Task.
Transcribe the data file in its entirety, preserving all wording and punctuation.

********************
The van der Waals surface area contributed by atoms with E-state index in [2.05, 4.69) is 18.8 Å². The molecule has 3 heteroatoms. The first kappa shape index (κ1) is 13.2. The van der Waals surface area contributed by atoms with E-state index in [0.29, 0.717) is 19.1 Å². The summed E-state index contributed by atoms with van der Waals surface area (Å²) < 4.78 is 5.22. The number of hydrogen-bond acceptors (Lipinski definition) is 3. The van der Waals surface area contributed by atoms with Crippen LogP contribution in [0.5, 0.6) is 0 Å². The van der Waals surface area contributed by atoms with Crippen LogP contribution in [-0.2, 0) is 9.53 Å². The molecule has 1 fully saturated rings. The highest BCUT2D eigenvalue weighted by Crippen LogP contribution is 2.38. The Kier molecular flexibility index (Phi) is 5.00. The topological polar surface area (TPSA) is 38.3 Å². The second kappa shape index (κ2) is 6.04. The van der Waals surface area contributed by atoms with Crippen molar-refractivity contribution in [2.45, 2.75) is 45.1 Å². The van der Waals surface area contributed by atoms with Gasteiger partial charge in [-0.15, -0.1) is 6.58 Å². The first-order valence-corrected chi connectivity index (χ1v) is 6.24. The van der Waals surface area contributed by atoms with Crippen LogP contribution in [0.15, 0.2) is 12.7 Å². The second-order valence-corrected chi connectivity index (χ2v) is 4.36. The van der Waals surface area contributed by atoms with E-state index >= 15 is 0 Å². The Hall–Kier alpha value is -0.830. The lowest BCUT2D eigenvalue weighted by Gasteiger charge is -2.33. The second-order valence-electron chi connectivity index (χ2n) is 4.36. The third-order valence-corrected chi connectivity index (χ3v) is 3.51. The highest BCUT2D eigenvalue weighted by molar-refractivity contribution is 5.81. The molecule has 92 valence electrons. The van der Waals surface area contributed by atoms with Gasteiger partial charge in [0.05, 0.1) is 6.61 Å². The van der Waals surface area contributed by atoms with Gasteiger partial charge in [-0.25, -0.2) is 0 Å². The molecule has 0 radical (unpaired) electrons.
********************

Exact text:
The van der Waals surface area contributed by atoms with E-state index in [2.05, 4.69) is 18.8 Å². The molecule has 3 heteroatoms. The first kappa shape index (κ1) is 13.2. The van der Waals surface area contributed by atoms with E-state index in [0.29, 0.717) is 19.1 Å². The summed E-state index contributed by atoms with van der Waals surface area (Å²) < 4.78 is 5.22. The number of hydrogen-bond acceptors (Lipinski definition) is 3. The van der Waals surface area contributed by atoms with Crippen LogP contribution in [0.5, 0.6) is 0 Å². The van der Waals surface area contributed by atoms with Crippen LogP contribution in [-0.2, 0) is 9.53 Å². The molecule has 1 fully saturated rings. The highest BCUT2D eigenvalue weighted by Crippen LogP contribution is 2.38. The Kier molecular flexibility index (Phi) is 5.00. The topological polar surface area (TPSA) is 38.3 Å². The second kappa shape index (κ2) is 6.04. The van der Waals surface area contributed by atoms with Crippen molar-refractivity contribution in [2.45, 2.75) is 45.1 Å². The van der Waals surface area contributed by atoms with Gasteiger partial charge in [-0.15, -0.1) is 6.58 Å². The first-order valence-corrected chi connectivity index (χ1v) is 6.24. The van der Waals surface area contributed by atoms with Crippen LogP contribution in [0.15, 0.2) is 12.7 Å². The second-order valence-corrected chi connectivity index (χ2v) is 4.36. The van der Waals surface area contributed by atoms with E-state index >= 15 is 0 Å². The Hall–Kier alpha value is -0.830. The lowest BCUT2D eigenvalue weighted by Gasteiger charge is -2.33. The second-order valence-electron chi connectivity index (χ2n) is 4.36. The third-order valence-corrected chi connectivity index (χ3v) is 3.51. The highest BCUT2D eigenvalue weighted by molar-refractivity contribution is 5.81. The molecule has 92 valence electrons. The van der Waals surface area contributed by atoms with Gasteiger partial charge in [0.05, 0.1) is 6.61 Å². The van der Waals surface area contributed by atoms with Gasteiger partial charge in [-0.25, -0.2) is 0 Å². The molecule has 0 radical (unpaired) electrons.